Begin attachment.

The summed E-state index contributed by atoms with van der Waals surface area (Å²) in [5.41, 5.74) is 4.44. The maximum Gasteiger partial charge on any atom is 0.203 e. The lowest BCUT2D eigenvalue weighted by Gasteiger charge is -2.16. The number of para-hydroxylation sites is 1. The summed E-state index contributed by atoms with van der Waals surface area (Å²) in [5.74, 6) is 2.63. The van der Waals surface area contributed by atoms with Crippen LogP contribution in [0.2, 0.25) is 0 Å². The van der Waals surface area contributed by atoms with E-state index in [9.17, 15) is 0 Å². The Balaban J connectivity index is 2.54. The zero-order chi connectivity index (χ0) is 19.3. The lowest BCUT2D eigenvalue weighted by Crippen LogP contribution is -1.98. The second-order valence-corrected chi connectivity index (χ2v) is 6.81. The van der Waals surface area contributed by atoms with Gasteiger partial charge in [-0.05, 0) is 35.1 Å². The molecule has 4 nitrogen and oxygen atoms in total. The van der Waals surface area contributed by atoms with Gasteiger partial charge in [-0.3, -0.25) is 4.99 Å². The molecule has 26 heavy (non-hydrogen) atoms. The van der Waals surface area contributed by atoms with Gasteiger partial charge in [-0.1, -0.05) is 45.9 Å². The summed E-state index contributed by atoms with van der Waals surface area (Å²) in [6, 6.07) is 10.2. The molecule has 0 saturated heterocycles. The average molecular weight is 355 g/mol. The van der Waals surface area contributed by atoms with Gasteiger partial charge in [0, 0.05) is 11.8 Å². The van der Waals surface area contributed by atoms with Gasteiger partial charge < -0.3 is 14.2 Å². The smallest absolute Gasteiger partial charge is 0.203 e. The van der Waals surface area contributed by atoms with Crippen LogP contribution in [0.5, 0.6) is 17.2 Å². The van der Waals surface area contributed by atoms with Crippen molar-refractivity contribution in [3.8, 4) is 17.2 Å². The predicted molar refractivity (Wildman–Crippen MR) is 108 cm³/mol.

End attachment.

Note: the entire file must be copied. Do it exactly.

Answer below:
The summed E-state index contributed by atoms with van der Waals surface area (Å²) in [5.41, 5.74) is 4.44. The maximum Gasteiger partial charge on any atom is 0.203 e. The lowest BCUT2D eigenvalue weighted by Gasteiger charge is -2.16. The number of para-hydroxylation sites is 1. The summed E-state index contributed by atoms with van der Waals surface area (Å²) in [5.74, 6) is 2.63. The van der Waals surface area contributed by atoms with Crippen LogP contribution in [0.2, 0.25) is 0 Å². The van der Waals surface area contributed by atoms with E-state index in [9.17, 15) is 0 Å². The Balaban J connectivity index is 2.54. The zero-order chi connectivity index (χ0) is 19.3. The lowest BCUT2D eigenvalue weighted by Crippen LogP contribution is -1.98. The second-order valence-corrected chi connectivity index (χ2v) is 6.81. The van der Waals surface area contributed by atoms with Gasteiger partial charge in [-0.05, 0) is 35.1 Å². The molecule has 4 nitrogen and oxygen atoms in total. The van der Waals surface area contributed by atoms with Gasteiger partial charge in [-0.3, -0.25) is 4.99 Å². The molecule has 26 heavy (non-hydrogen) atoms. The van der Waals surface area contributed by atoms with Gasteiger partial charge in [-0.1, -0.05) is 45.9 Å². The summed E-state index contributed by atoms with van der Waals surface area (Å²) in [6, 6.07) is 10.2. The molecule has 0 saturated heterocycles. The average molecular weight is 355 g/mol. The van der Waals surface area contributed by atoms with Gasteiger partial charge in [0, 0.05) is 11.8 Å². The van der Waals surface area contributed by atoms with Gasteiger partial charge < -0.3 is 14.2 Å². The smallest absolute Gasteiger partial charge is 0.203 e. The van der Waals surface area contributed by atoms with Crippen LogP contribution in [0.5, 0.6) is 17.2 Å². The van der Waals surface area contributed by atoms with Crippen molar-refractivity contribution in [3.8, 4) is 17.2 Å². The predicted molar refractivity (Wildman–Crippen MR) is 108 cm³/mol.